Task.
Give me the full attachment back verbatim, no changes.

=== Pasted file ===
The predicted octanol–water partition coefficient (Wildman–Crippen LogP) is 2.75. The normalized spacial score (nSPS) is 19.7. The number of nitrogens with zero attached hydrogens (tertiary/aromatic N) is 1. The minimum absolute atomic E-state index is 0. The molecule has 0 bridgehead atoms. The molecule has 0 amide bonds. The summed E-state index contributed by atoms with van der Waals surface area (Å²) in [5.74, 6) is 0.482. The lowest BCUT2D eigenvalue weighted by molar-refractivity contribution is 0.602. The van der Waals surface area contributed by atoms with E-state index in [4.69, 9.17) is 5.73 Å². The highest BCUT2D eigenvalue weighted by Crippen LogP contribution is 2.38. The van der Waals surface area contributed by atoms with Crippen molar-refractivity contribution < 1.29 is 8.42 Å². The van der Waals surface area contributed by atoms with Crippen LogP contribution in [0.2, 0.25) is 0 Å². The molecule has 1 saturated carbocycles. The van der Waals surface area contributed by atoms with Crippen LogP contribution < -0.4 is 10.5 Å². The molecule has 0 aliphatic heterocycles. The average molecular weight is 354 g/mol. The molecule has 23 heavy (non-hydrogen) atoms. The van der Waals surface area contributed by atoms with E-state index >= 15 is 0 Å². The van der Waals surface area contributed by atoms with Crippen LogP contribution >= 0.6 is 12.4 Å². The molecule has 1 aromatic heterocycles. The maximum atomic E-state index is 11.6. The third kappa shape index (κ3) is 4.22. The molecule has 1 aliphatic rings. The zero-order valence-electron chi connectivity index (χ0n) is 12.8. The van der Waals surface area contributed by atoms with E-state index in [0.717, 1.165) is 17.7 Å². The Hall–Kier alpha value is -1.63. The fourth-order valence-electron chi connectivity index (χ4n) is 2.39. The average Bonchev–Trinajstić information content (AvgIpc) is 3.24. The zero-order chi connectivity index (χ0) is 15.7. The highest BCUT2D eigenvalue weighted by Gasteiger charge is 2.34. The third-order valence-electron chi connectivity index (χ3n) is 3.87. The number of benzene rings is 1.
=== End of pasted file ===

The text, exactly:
The predicted octanol–water partition coefficient (Wildman–Crippen LogP) is 2.75. The normalized spacial score (nSPS) is 19.7. The number of nitrogens with zero attached hydrogens (tertiary/aromatic N) is 1. The minimum absolute atomic E-state index is 0. The molecule has 0 bridgehead atoms. The molecule has 0 amide bonds. The summed E-state index contributed by atoms with van der Waals surface area (Å²) in [5.74, 6) is 0.482. The lowest BCUT2D eigenvalue weighted by molar-refractivity contribution is 0.602. The van der Waals surface area contributed by atoms with E-state index in [4.69, 9.17) is 5.73 Å². The highest BCUT2D eigenvalue weighted by Crippen LogP contribution is 2.38. The van der Waals surface area contributed by atoms with Crippen molar-refractivity contribution < 1.29 is 8.42 Å². The van der Waals surface area contributed by atoms with Crippen LogP contribution in [0.2, 0.25) is 0 Å². The molecule has 1 saturated carbocycles. The van der Waals surface area contributed by atoms with Crippen LogP contribution < -0.4 is 10.5 Å². The molecule has 0 aliphatic heterocycles. The average molecular weight is 354 g/mol. The molecule has 23 heavy (non-hydrogen) atoms. The van der Waals surface area contributed by atoms with E-state index >= 15 is 0 Å². The van der Waals surface area contributed by atoms with Crippen LogP contribution >= 0.6 is 12.4 Å². The molecule has 1 aromatic heterocycles. The maximum atomic E-state index is 11.6. The third kappa shape index (κ3) is 4.22. The molecule has 1 aliphatic rings. The zero-order valence-electron chi connectivity index (χ0n) is 12.8. The van der Waals surface area contributed by atoms with E-state index in [0.717, 1.165) is 17.7 Å². The Hall–Kier alpha value is -1.63. The fourth-order valence-electron chi connectivity index (χ4n) is 2.39. The average Bonchev–Trinajstić information content (AvgIpc) is 3.24. The zero-order chi connectivity index (χ0) is 15.7. The highest BCUT2D eigenvalue weighted by Gasteiger charge is 2.34. The third-order valence-electron chi connectivity index (χ3n) is 3.87. The number of benzene rings is 1.